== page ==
Lauren: What do I do with my hands?

Blogger: Lauren Stuart
Lauren studied a Bachelor of Theatre Arts (Acting) at USQ before beginning her professional career as Entertainment Coordinator at Australia Zoo. She’s now living her dream as a Corporate Course Manager at the National Institute of Dramatic Art (NIDA), providing vocal coaching and presentation skills training to professionals across the globe

It seems we travel through life with no question of the importance or purpose of our hands until we are speaking in public. Then, these alien extensions seem to do nothing but work against us.

The power of gesture is extraordinary. We decipher meaning from gestures every waking moment of our personal and professional lives. Gestures can almost entirely influence the way we interpret what someone is trying to say – sometimes we don’t even require words…

Our non-verbal behaviour is directly linked to the limbic system within our brain – our emotional epicentre. As Joe Navarro states in his book What Every Body is Saying (2008): 'our limbic system reacts to the world around us reflexively and instantaneously, in real time, and without thought. For that reason, it gives off a true response to information coming in from the environment.' Despite what our logical mind is verbalising, our physical body and gestures are communicating how we really feel.

Our physical body and gestures communicate how we really feel.

Keep with me on the science stuff a little longer; the reason we don’t know what to do with our hands when we’re presenting is because, under pressure, our brain’s limbic system is sending screaming signals to our hands to 'calm us down!' We do this by pacifying ourselves; by holding, touching, squeezing parts of our bodies that stimulate nerve endings and essentially make us feel better. It’s our brain’s way of giving us that “you’re ok” hug. These pacifying behaviours take many forms, and can often be an individual gauge of just how uncomfortable someone is. They become subconscious habits. I personally pull at my fingers and wring my hands when feeling slightly nervous, and know that if that wringing hand heads north, to my ear lobe, we’re getting into serious anxious territory.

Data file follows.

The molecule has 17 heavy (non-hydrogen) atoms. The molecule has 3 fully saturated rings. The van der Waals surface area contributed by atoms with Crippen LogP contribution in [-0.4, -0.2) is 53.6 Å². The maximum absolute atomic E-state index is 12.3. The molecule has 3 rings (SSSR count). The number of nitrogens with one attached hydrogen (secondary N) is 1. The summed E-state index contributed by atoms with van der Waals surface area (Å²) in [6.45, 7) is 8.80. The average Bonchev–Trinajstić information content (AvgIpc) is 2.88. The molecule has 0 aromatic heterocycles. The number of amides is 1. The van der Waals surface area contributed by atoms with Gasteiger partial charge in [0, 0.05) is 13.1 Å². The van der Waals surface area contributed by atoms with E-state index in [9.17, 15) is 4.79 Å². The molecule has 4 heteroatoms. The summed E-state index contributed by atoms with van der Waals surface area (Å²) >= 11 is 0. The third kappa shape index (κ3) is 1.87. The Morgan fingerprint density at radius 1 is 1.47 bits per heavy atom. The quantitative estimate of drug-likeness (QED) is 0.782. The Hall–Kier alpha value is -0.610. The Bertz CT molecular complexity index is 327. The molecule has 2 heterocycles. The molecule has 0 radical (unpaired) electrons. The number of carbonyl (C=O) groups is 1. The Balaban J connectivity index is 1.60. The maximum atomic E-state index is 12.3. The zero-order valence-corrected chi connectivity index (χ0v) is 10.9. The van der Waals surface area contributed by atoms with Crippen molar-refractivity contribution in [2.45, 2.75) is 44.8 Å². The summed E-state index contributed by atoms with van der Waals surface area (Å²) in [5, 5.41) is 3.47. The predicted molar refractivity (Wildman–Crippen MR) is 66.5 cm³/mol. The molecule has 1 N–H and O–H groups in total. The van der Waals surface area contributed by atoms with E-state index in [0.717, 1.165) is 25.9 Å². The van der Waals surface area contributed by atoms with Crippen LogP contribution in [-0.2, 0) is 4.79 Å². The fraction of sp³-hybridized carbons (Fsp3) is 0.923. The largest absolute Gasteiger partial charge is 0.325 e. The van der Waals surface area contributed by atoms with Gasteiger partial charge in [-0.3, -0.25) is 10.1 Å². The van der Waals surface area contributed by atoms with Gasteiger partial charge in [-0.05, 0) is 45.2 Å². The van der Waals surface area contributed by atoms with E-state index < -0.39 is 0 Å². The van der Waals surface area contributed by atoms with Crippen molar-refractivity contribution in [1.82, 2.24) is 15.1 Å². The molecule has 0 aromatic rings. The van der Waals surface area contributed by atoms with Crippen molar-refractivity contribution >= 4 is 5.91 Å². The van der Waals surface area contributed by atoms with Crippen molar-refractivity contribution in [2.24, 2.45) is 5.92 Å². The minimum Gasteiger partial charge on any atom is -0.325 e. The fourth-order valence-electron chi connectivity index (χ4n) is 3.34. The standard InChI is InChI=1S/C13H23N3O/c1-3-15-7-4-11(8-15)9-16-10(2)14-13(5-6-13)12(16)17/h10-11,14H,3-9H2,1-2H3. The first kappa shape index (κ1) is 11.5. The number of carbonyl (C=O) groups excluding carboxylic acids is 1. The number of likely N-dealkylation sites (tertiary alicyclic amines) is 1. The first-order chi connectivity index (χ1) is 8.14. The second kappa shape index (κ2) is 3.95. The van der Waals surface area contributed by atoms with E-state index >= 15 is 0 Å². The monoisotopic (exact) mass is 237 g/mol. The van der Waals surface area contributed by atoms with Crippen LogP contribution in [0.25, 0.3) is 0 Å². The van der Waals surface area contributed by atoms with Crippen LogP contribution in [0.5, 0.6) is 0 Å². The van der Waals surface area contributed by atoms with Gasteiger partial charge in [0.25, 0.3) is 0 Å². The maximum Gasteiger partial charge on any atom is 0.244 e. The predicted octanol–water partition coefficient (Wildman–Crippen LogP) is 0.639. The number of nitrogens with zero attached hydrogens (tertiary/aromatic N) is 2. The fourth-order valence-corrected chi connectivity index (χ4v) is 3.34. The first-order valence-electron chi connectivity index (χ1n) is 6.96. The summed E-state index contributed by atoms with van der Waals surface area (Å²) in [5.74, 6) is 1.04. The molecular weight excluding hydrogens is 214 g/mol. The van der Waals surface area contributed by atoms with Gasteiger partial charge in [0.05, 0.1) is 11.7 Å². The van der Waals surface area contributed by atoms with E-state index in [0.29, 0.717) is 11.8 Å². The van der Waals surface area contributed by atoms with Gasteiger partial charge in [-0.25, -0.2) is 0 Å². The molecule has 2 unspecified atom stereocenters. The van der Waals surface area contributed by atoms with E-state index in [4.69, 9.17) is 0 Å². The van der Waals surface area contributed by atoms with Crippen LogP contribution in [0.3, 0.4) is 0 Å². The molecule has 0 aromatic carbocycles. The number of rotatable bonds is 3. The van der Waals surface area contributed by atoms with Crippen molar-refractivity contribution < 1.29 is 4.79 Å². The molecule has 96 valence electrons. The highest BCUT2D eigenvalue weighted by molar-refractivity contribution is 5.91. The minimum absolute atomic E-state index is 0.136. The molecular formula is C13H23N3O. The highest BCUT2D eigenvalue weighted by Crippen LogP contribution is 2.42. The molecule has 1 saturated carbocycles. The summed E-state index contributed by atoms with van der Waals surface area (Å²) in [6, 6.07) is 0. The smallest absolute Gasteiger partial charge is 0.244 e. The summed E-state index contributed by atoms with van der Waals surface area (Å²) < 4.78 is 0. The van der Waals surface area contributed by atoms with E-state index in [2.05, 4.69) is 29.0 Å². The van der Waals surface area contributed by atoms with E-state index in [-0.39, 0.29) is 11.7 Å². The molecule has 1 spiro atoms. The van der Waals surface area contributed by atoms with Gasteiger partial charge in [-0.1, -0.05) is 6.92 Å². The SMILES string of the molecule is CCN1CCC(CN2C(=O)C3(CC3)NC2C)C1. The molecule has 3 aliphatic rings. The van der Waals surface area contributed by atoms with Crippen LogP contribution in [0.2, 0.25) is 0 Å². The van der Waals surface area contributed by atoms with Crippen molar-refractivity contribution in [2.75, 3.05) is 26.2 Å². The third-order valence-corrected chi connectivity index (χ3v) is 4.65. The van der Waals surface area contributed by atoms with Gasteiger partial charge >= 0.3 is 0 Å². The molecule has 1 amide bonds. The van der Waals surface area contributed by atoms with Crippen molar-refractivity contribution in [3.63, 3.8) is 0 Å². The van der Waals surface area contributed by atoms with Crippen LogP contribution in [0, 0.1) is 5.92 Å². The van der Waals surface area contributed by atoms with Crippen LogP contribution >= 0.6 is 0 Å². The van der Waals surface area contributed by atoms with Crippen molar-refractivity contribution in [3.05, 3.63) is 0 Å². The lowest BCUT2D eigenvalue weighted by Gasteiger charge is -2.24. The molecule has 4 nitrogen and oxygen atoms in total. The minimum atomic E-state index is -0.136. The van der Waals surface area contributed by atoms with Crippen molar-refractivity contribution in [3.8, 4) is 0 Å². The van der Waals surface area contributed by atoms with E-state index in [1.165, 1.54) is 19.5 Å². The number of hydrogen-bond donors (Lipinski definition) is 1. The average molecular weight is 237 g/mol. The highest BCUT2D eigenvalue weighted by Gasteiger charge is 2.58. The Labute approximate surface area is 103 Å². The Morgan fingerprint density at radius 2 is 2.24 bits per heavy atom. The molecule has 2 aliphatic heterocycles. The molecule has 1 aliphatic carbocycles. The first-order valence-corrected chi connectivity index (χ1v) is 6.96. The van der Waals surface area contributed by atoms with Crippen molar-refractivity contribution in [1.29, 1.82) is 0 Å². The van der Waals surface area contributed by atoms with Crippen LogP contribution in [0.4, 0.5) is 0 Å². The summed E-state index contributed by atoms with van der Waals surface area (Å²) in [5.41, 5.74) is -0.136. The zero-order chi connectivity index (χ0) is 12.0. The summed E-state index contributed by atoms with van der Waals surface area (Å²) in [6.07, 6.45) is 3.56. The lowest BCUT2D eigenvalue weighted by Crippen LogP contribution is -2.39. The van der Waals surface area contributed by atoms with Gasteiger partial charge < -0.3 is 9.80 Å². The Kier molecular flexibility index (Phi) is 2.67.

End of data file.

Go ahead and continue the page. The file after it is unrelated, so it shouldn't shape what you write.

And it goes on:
So, how do we combat the paradox of feeling nervous but looking confident instead of looking nervous?

For the pragmatists out there, those who want a method to the madness, here are some 'go to' tips when you are losing control of your flailing phalanges.

'Angela Merkel, July 2010' by Armin Linnartz [CC BY-SA 3.0 de], via Wikimedia Commons

1. Find a safe harbour

Rest your hands loosely near your navel. Don’t grip on for dear life, but find a sitting place for them to layer on top of one another, or float them there – palms towards your navel. It feels awkward but this can keep your gestures from distracting the viewer from your message. They can move out to make a point, and return to the same place when the point has been made.

You don’t have to get all Angela Merkel on us, but you can present a neutral, relaxed look instead. For an example, check out Christie Smith in this YouTube video called 'It’s time to get under the covers' (TEDxBeaconStreet).

2. Move the right way

We read from left to right, right? So when on-stage think of beginning your first point stage-right and moving towards stage-left as you proceed. It is helpful to move your hands in the same direction so people can digest the points with greater clarity.

3. Signpost important points with corresponding gestures

Gestures that are motivated by a specific objective; to shock, to inspire, to rally (what we call ‘actions’ in the acting world), can mark major emotional moments in a story or presentation. When you need to give weight to a message don’t just tell your audience, show them by choosing a specific action to motivate your movement.

I am particularly interested in bringing people’s awareness to the way their gestures impact their message and finding ways for them to feel comfort in behaviour that challenges subconscious habits. If you rehearse it well, you can enhance the message you are delivering, giving you complete control over how you’re being received. It’s the old story of practice makes perfect. And in this case 'perfect' is being authentic, engaging, and having the mind, voice, and body working as one.

Presentation skills are essential in your studies and career. For more ways to deliver powerful presentations watch Lauren’s Beyond the Books Online Series webinar, ‘Body language basics you can start using now’, or check out Carolyn’s strategies for public speaking success. To learn more about Lauren visit the NIDA Corporate website or head to the NIDA blog for further presentation tips.


Carolyn: Strategies for public speaking success

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USQ Insider #7 – Oral presentations